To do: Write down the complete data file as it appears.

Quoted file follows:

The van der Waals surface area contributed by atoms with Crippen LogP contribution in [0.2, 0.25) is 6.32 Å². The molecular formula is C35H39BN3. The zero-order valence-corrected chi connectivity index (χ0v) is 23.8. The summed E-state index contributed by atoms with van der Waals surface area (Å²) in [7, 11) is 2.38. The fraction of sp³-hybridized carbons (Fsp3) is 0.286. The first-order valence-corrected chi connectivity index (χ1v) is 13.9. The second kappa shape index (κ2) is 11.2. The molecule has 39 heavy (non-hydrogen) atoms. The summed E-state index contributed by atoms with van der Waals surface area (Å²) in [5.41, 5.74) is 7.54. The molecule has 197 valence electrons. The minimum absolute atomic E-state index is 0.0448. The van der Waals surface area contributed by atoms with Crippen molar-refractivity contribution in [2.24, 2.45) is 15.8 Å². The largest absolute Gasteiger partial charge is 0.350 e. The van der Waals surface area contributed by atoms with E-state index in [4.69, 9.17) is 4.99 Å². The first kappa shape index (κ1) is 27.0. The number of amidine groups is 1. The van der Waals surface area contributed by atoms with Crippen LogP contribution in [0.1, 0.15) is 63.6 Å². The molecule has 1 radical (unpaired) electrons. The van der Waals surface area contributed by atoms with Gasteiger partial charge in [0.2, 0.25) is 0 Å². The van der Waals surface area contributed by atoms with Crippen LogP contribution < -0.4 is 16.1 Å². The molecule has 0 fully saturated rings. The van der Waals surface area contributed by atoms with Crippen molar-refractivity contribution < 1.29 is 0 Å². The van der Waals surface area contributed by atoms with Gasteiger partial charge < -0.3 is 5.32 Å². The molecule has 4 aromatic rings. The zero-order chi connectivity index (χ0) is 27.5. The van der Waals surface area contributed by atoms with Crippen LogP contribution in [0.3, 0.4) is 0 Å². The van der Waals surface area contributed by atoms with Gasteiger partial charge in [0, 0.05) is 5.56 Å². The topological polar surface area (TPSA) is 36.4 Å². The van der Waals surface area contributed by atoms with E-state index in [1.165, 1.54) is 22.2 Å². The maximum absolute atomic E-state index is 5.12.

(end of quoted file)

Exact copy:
The van der Waals surface area contributed by atoms with Crippen LogP contribution in [0.2, 0.25) is 6.32 Å². The molecular formula is C35H39BN3. The zero-order valence-corrected chi connectivity index (χ0v) is 23.8. The summed E-state index contributed by atoms with van der Waals surface area (Å²) in [7, 11) is 2.38. The fraction of sp³-hybridized carbons (Fsp3) is 0.286. The first-order valence-corrected chi connectivity index (χ1v) is 13.9. The second kappa shape index (κ2) is 11.2. The molecule has 39 heavy (non-hydrogen) atoms. The summed E-state index contributed by atoms with van der Waals surface area (Å²) in [5.41, 5.74) is 7.54. The molecule has 197 valence electrons. The minimum absolute atomic E-state index is 0.0448. The van der Waals surface area contributed by atoms with Crippen molar-refractivity contribution in [2.24, 2.45) is 15.8 Å². The largest absolute Gasteiger partial charge is 0.350 e. The van der Waals surface area contributed by atoms with E-state index in [4.69, 9.17) is 4.99 Å². The first kappa shape index (κ1) is 27.0. The number of amidine groups is 1. The van der Waals surface area contributed by atoms with Crippen LogP contribution in [0.1, 0.15) is 63.6 Å². The molecule has 1 radical (unpaired) electrons. The van der Waals surface area contributed by atoms with Gasteiger partial charge in [0.2, 0.25) is 0 Å². The van der Waals surface area contributed by atoms with Crippen LogP contribution < -0.4 is 16.1 Å². The molecule has 0 fully saturated rings. The van der Waals surface area contributed by atoms with Crippen molar-refractivity contribution < 1.29 is 0 Å². The van der Waals surface area contributed by atoms with Gasteiger partial charge < -0.3 is 5.32 Å². The molecule has 4 aromatic rings. The zero-order chi connectivity index (χ0) is 27.5. The van der Waals surface area contributed by atoms with Crippen LogP contribution in [0.3, 0.4) is 0 Å². The van der Waals surface area contributed by atoms with Gasteiger partial charge in [0, 0.05) is 5.56 Å². The topological polar surface area (TPSA) is 36.4 Å². The van der Waals surface area contributed by atoms with E-state index in [1.165, 1.54) is 22.2 Å². The maximum absolute atomic E-state index is 5.12.